Posts for tag: gentle dentistry

Question: Are there ways to do dentistry with out the pain or a needle or sound of a drill?

 

Answer: Yes there are, but they are somewhat limited in what they can treat. For example, to not need a needle for treatment either the cavity has to be very small or the dentist uses something called "Air Abrasion" or "Laser Dentistry". These are technologies that enable the dentist to fix cavities without using a needle or drill however they are not as effective when the cavities are deep (close to the nerve) or the tooth is sensitive.

 

I think an injection is much better for pain control and is better for eliminating the "what if I feel this". An injection can almost be next to painless and the discomfort can be controlled by

1. The strength of the topical gel

2. The manner the injection is given by the dentist.

 

I have a very simple rule...if I can't get you numb, I will not work on you that day...sometimes people just don't numb up well and it's hard to explain why but rest assured that if you are uncomfortable then I am too so I will not make you do anything that is uncomfortable! We generally have great success in getting you more than adequately numb which gives you a very comfortable, pleasant experience. Nitrous oxide(laughing gas) will often help drown out some of the sounds of the drill and also with analgesia(pain relief) during the procedure.

 

Regarding the sounds of the drill, we always play music while we are working..I don't like the sounds any better than my patients do? I love music from the 80s and 90s so there is always music in the background or we will play whatever music you like. We also play movies if you prefer to listen to a movie and if that's not enough...I might even sing or dance for you!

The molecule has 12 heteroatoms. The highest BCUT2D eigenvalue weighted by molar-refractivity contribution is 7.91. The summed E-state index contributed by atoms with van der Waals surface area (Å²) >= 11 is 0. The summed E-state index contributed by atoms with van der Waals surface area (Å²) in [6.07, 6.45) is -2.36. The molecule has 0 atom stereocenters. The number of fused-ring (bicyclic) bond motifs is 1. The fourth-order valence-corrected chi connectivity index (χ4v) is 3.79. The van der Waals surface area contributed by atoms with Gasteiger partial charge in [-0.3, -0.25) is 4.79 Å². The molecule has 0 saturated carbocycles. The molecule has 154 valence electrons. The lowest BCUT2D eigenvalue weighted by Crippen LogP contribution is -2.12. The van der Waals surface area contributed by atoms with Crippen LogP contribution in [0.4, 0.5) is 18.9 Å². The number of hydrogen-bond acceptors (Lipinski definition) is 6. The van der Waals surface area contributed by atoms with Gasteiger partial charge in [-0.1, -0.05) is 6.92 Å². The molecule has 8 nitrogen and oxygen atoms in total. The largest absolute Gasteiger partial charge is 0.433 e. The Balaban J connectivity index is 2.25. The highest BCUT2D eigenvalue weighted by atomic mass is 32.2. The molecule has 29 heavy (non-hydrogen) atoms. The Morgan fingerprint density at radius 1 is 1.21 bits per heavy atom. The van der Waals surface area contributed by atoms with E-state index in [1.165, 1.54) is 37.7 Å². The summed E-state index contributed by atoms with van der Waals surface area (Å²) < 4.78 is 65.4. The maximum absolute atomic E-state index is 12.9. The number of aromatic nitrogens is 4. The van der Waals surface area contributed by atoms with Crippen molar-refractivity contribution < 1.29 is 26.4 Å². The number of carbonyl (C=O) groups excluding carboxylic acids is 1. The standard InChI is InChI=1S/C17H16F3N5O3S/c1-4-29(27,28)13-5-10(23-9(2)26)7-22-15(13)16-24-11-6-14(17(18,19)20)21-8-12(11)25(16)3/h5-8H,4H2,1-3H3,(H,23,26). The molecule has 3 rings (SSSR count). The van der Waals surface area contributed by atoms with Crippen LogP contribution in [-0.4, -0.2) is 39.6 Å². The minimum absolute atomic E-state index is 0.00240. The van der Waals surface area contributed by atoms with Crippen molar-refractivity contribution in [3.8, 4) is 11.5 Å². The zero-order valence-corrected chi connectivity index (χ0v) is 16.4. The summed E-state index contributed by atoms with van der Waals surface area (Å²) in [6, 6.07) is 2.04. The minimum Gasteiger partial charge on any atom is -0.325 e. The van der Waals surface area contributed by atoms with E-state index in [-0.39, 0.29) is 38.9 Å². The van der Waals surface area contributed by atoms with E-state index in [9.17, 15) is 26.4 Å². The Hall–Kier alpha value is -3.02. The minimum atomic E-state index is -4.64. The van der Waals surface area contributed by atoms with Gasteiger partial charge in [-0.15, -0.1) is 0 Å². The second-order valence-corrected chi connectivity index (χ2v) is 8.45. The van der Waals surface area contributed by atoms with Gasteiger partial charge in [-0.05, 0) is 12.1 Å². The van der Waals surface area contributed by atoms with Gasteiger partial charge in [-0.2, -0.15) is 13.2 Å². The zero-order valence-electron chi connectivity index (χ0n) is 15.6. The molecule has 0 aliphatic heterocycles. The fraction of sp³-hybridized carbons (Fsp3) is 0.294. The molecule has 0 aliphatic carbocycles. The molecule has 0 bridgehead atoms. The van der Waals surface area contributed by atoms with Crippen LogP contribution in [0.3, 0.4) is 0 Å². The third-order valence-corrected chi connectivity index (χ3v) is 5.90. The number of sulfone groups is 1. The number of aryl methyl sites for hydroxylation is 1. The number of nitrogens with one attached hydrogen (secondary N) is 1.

Back to the original question, the use of injections(i.e. the needle) as well as the handpiece(i.e. drill) is sometimes unavoidable no matter how gentle we are. If this is a concern, then sedation dentistry may be a great way of assisting in eliminating the apprehension/anxiety of these procedures as well as waking up and not remembering what happened.

Question: Can you get a cavity around a crown?

 

Answer: Yes even though the tooth is "covered" by a crown, it can still get a cavity. You can get a cavity around a crown much like you can around a filling. The reason is that the interface between the crown and the tooth, which dentists refer to as "margins" has potential to get decay, or collect food. While crowns do minimize the tooth fracturing and help decrease the chances of getting another cavity, decay can still form around the edges of the crown right around the gum line. Hygiene becomes especially important for brushing and flossing to prevent decay from developing.